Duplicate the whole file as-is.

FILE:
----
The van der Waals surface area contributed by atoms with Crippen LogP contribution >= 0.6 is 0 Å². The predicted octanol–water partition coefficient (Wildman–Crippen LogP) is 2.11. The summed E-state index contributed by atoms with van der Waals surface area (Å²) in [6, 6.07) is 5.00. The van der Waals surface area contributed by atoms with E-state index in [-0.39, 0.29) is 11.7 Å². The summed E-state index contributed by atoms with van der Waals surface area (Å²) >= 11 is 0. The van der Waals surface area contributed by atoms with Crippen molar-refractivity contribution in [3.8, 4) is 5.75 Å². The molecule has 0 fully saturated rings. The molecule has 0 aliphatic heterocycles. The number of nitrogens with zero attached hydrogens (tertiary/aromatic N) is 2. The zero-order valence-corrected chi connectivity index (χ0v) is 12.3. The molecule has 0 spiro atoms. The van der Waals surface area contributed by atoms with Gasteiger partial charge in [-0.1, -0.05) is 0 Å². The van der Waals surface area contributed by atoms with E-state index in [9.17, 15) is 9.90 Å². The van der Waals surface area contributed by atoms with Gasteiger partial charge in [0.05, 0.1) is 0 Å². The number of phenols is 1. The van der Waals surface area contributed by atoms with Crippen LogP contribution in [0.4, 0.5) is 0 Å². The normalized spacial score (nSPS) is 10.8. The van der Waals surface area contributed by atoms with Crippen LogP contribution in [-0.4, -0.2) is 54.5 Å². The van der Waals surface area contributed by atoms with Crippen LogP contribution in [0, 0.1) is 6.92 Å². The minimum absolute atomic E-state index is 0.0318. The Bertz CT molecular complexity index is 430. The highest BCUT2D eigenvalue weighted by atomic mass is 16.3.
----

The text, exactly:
The van der Waals surface area contributed by atoms with Crippen LogP contribution >= 0.6 is 0 Å². The predicted octanol–water partition coefficient (Wildman–Crippen LogP) is 2.11. The summed E-state index contributed by atoms with van der Waals surface area (Å²) in [6, 6.07) is 5.00. The van der Waals surface area contributed by atoms with E-state index in [-0.39, 0.29) is 11.7 Å². The summed E-state index contributed by atoms with van der Waals surface area (Å²) >= 11 is 0. The van der Waals surface area contributed by atoms with Crippen molar-refractivity contribution in [3.8, 4) is 5.75 Å². The molecule has 0 fully saturated rings. The molecule has 0 aliphatic heterocycles. The number of nitrogens with zero attached hydrogens (tertiary/aromatic N) is 2. The zero-order valence-corrected chi connectivity index (χ0v) is 12.3. The molecule has 0 spiro atoms. The van der Waals surface area contributed by atoms with Gasteiger partial charge in [-0.1, -0.05) is 0 Å². The van der Waals surface area contributed by atoms with E-state index in [9.17, 15) is 9.90 Å². The van der Waals surface area contributed by atoms with Gasteiger partial charge in [0.05, 0.1) is 0 Å². The number of phenols is 1. The van der Waals surface area contributed by atoms with Crippen LogP contribution in [0.4, 0.5) is 0 Å². The normalized spacial score (nSPS) is 10.8. The van der Waals surface area contributed by atoms with Crippen LogP contribution in [-0.4, -0.2) is 54.5 Å². The van der Waals surface area contributed by atoms with Crippen LogP contribution in [0, 0.1) is 6.92 Å². The minimum absolute atomic E-state index is 0.0318. The Bertz CT molecular complexity index is 430. The highest BCUT2D eigenvalue weighted by atomic mass is 16.3.